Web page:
The next London Plan will include greater protection for the capital’s workspaces against major threats including permitted development rights. That was according to Deputy Mayor for Regeneration, Planning and Skills Jules Pipe last night as he launched NLA’s new insight study, exhibition, and programme of events on the fast changing world of work, WRK/LDN.
‘London has just got to retain its capacity for businesses to start, to grow, to innovate’ said Pipe. ‘The very nature of workspace may change over time but ensuring its continued presence is more important than ever’.
Affordable and appropriate places of work are ‘absolutely essential’ if London can sustain its economy, said Pipe, but London has lost 50% of its industrial land in the central London boroughs since 2001, eight times what was planned for in the last London Plan. ‘That’s a critical issue for servicing London and supporting the wider economy of the rest of the country.’
The GLA is looking at providing new industrial areas around the M25 to help on this, but another key threat was permitted development rights, which have led to a loss of business space and creation of ‘unaffordable luxury housing’ or poor quality residential space, and not just in central London. Places like Richmond stand to lose 30% of its office space. ‘So going forward the mayor is going to seek to prevent that kind of loss of workspace by pushing government to change their direction on this, and also encouraging local authorities to do whatever they can within tight constraints they’re working in to stop the excessive number of conversions.’ The next London Plan will need to include stronger protection for small business premises and to promote the inclusion of start-up premises in new housing and mixed use developments, particularly in creative industries such as fashion that need space for making and prototyping.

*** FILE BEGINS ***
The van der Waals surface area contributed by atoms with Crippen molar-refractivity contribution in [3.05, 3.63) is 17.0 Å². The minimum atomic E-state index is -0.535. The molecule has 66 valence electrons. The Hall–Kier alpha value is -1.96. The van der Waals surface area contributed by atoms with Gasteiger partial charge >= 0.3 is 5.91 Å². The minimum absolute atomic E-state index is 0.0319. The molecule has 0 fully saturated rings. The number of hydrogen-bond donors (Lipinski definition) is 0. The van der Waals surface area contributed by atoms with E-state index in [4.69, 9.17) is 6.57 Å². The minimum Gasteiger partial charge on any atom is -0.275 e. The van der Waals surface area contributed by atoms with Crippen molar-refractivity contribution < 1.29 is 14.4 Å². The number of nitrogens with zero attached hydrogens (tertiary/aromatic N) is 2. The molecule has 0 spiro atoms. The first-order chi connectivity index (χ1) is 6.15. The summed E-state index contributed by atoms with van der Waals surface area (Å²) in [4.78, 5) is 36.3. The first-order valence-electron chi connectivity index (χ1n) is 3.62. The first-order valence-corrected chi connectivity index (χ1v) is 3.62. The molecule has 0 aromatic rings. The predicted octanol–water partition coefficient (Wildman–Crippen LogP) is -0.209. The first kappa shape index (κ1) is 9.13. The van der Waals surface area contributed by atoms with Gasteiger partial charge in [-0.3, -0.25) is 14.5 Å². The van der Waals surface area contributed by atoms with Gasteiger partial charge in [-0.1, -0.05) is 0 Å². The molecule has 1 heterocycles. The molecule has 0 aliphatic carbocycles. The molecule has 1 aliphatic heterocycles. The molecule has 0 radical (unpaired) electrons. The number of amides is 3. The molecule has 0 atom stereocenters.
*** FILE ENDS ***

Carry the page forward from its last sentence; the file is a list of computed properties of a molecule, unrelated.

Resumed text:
The new London Plan is on a timetable for a draft available this time next year, with a final plan adopted towards the end of 2019. But before then, supplementary planning guidance will be issued, including one on housing, which will offer help on negotiations for affordable housing, and another on the night time economy. In the next few weeks, added Pipe, the GLA will produce a ‘direction of travel’ document, which will cover the ‘whole span of the manifesto’ and start a conversation with interested sectors and London in general. But it was important London ‘remains positive’ in terms of Brexit, said Pipe, and that London was open for business as the ‘world’s most successful capital.’
Pipe added that the WRK/LDN show was an incredibly timely demonstration of the breadth of London’s places of work and their changing nature.
NLA chairman Peter Murray said: ‘Availability, affordability, quality and location of workspace will be critical for established businesses as well as start ups’, reflecting on the inspirations for the show and events programme, which include a resurgence of interest in making, change in manufacturing in London and artisanal products, and the rise in the digital economy.
David Taylor, Editor, New London Quarterly
WRK / LDN examines the future workspace requirements of London’s commercial, enterprise and industrial sectors. Creating a new pop-up working space in the heart of Bloomsbury, this exhibition discusses the issues facing London workers, highlights the future areas for growth across the capital, showcases current exemplar schemes and gives key recommendations for how we should approach securing the future of London’s economy.